Cambridge History of the Byz. Empire, p. 382: “Another instrument of Byzantine diplomacy took the form of the unruly bands of Mardaites that Constantine IV unleashed to raid along the north Syrian coast and to infest its hills. The hardy Mardaites were few in number, and proved disproportionately successful in disrupting Muslim control over northern Syria. A troublesome and temporary Byzantine tool of the late 680s and early 690s, they were probably of Armenian origin. Their operations on behalf of the Byzantines were all the more effective thanks to the protracted second fitna, which lasted from 683 until 692: the Muslim authorities found it difficult to check the Mardaite raids while they were seriously distracted by their own internal strife. Justinian II (685-95, 705-11) withdrew the Mardaites from the mountainous regions around Antioch and the north Syrian coast sometime around 687, shortly before sending Leontius to Armenia in command of a strong expeditionary force; in 690 Caliph ‘Abd al-Malik restored Antioch to Muslim rule. The city may have slipped out of Muslim hands because of the Mardaite raiding and the distractions of the fitna.”
Nicolle, Romano-Byzantine armies, p. 16: “One group who played a significant role in the early clashes with the Muslims were the Mardaites (Arabic: Jarajima) of the Syrian coastal mountains. Whether the Emperor stirred up their guerrilla resistance is unknown, but the Byzantines certainly took advantage of their actions. These Mardaites have been identified as being descended from Byzantine limitanii, but are more likely to have been superficially Christian mountainfolk who resisted any authority - including the previous Byzantine rulers. After being defeated by the Muslim Arabs in AD 708 some came to terms with their new rulers, others migrated to Byzantine territory to settle as warrior communities in southern Anatolia, Greece and some Greek islands.”
Dixon, 'Abd al-Ameer 'Abd, The Umayyad caliphate 65-86, p. 122: “Another threat to ‘Abd al-Malik’s position in Syria at this time came from the Byzantine Emperor, who, encouraged by the political confusion of the time, stirred up the Jarājima (Mardaites) against the ‘Arabs. According to Balāduri, a Byzantine cavalry came into the Amanūs district (Lukām) and penetrated as far as Lebanon. This force was joined by a large number of Jarājima, Anbāṭ (Nabateans) and runaway slaves. The caliph found himself compelled to make a treaty with them, guaranteeing them a weekly payment of one thousand Dīnārs. Then, following the precedent of Mu’āwiya, he offered peace terms to the emperor.
“The contents of the treaty between them are preserved only by the Christian sources. According to this treaty, the caliph agreed to pay 365,000 gold pieces, 365 slaves and 365 thoroughbred horses; he had also to surrender half of the tribute from Cyprus, Armenia and Iberia. In return, the emperor Justinian II agreed to withdraw the Mardaites, and he recalled 12,000 of them to be settled in Byzantine territory. It is interesting to note here that the Christian sources reproach the emperor for denuding the frontiers in this way.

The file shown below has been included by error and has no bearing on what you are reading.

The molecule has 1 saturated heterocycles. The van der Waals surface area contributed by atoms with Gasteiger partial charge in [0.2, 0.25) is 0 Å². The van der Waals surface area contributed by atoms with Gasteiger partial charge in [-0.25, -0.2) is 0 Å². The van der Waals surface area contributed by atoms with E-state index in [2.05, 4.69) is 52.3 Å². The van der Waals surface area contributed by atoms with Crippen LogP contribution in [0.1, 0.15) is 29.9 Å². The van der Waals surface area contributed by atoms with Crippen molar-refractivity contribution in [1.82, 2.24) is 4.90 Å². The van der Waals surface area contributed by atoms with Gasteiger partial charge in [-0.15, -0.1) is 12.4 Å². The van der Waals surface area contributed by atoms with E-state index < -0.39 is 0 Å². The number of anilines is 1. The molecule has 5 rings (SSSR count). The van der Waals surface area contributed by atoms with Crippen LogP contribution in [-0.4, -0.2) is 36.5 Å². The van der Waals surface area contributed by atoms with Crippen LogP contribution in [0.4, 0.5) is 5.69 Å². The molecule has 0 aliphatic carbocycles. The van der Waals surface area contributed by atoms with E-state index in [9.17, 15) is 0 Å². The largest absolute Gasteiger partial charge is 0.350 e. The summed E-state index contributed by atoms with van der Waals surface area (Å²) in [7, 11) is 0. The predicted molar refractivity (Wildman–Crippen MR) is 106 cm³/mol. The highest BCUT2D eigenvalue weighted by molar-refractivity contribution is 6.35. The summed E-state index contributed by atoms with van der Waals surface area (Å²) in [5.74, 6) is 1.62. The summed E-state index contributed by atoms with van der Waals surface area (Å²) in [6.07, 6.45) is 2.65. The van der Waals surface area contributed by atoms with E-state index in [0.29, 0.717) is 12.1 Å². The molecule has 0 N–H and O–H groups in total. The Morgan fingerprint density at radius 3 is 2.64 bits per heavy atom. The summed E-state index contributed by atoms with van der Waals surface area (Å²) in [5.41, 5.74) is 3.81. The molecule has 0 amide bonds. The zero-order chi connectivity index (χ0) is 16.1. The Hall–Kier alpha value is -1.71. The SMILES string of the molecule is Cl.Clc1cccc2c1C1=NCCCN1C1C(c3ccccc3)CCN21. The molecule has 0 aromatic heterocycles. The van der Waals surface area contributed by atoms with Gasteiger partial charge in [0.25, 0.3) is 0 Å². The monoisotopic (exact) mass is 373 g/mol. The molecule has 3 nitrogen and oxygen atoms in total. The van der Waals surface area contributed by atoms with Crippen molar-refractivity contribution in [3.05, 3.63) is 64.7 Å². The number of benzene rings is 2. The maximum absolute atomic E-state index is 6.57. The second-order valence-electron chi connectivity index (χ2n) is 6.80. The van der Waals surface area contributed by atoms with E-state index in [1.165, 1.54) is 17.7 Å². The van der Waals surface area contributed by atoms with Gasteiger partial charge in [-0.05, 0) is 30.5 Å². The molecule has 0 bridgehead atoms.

“Following the account of Balādurī, after signing the treaty, ‘Abd al-Malik sent one of his trusted men, Suḥaim ibn al-Muhājir, to the Byzantine officer commanding the Jarājima. Suḥaim succeeded in winning his confidence by pretending to take his part against the caliph. Then Suḥaim used his troops, which he had hidden, to make a surprise attack, killing the officer and his Greek followers. As for the Jarājima, they were guaranteed Amān; some went away and settled in the villages of Ḥimṣ and Damascus, while the majority of them went back to the Amanūs; the Anbāṭ returned to their villages and the slaves to their masters, while others entered the caliph’s service.”
On Byzantine naval raids on the Levantine coast during this period:
Lawrence I. Conrad, “The Conquest of Arwād: A Source-Critical Study in the Historiography of the Early Medieval Near East,” in Cameron et al., Byzantine and Early Islamic Near East, Vol I, p. 338-39: “In Umayyad times, and especially during the caliphate of ‘Abd al-Malik (65-86/685-705), the Greeks mounted raids on various cities along the Syrian coast, including Tyre, Acre, Caesarea, and Ascalon, encouraged Mardaite depredations within Syrian territory as far as Mount Lebanon and Palestine, and maintained pressure on the Umayyads along the frontier. All this provoked extreme anxiety among the Muslims of northern Syria (still, we must recall, a small minority of the population), and it should come as no surprise that in late Umayyad times the possibility of yet another Byzantine seaborne attack was still a matter of considerable concern to them.”
The Jewel of Muscat - a successful arrival into Kochi, its first port of call.
A site you should absolutely check out is this. The government of Oman funded a project to build a replica of a 9th-century Omani seagoing vessel, using traditional materials and methods, and sailed her to Singapore following routes and using seafaring and navigation methods that would have been used at the time. Although it's a couple centuries removed from your period of research (and mine) and is likely a different style of vessel than what would have been used for military purposes, the site is rich with detail about shipbuilding and seafaring methods for the period. Best of all, it includes a wealth of fascinating videos. Vastly interesting.
A vast trove of information on Islamic ships and shipbuilding is here.
Another great possible source is an article called "Aspects of Arab Seafaring: An Attempt to Fill in the Gaps of Maritime History," Ed. Y. Y. al-Hijji and Vassilios Christides, Athens, 2002.